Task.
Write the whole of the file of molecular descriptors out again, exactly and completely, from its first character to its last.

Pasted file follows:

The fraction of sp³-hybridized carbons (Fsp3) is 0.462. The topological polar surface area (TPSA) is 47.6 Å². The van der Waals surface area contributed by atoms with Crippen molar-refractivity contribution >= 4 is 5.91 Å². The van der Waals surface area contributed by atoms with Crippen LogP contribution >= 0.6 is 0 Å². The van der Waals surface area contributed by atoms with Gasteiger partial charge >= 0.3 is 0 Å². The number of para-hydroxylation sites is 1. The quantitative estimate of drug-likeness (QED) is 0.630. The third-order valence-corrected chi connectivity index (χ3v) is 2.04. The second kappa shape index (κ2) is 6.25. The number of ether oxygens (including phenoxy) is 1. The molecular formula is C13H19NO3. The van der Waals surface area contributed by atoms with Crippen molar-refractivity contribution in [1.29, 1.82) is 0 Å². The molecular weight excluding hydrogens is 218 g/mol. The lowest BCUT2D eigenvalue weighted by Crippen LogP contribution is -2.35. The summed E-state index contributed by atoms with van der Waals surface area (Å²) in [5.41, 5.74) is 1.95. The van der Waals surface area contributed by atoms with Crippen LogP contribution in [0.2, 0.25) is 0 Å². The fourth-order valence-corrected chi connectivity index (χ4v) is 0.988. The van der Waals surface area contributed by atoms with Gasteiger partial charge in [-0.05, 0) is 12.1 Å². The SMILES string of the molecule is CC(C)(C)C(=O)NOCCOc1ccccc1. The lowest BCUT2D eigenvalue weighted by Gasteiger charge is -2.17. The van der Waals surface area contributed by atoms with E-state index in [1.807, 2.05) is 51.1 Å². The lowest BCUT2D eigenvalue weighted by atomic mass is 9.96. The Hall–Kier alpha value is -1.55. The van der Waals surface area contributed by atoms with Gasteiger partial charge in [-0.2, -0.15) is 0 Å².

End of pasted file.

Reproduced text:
The fraction of sp³-hybridized carbons (Fsp3) is 0.462. The topological polar surface area (TPSA) is 47.6 Å². The van der Waals surface area contributed by atoms with Crippen molar-refractivity contribution >= 4 is 5.91 Å². The van der Waals surface area contributed by atoms with Crippen LogP contribution >= 0.6 is 0 Å². The van der Waals surface area contributed by atoms with Gasteiger partial charge >= 0.3 is 0 Å². The number of para-hydroxylation sites is 1. The quantitative estimate of drug-likeness (QED) is 0.630. The third-order valence-corrected chi connectivity index (χ3v) is 2.04. The second kappa shape index (κ2) is 6.25. The number of ether oxygens (including phenoxy) is 1. The molecular formula is C13H19NO3. The van der Waals surface area contributed by atoms with Crippen molar-refractivity contribution in [1.29, 1.82) is 0 Å². The molecular weight excluding hydrogens is 218 g/mol. The lowest BCUT2D eigenvalue weighted by Crippen LogP contribution is -2.35. The summed E-state index contributed by atoms with van der Waals surface area (Å²) in [5.41, 5.74) is 1.95. The van der Waals surface area contributed by atoms with Crippen LogP contribution in [0.2, 0.25) is 0 Å². The fourth-order valence-corrected chi connectivity index (χ4v) is 0.988. The van der Waals surface area contributed by atoms with Gasteiger partial charge in [-0.05, 0) is 12.1 Å². The SMILES string of the molecule is CC(C)(C)C(=O)NOCCOc1ccccc1. The lowest BCUT2D eigenvalue weighted by Gasteiger charge is -2.17. The van der Waals surface area contributed by atoms with E-state index in [1.807, 2.05) is 51.1 Å². The lowest BCUT2D eigenvalue weighted by atomic mass is 9.96. The Hall–Kier alpha value is -1.55. The van der Waals surface area contributed by atoms with Gasteiger partial charge in [-0.2, -0.15) is 0 Å².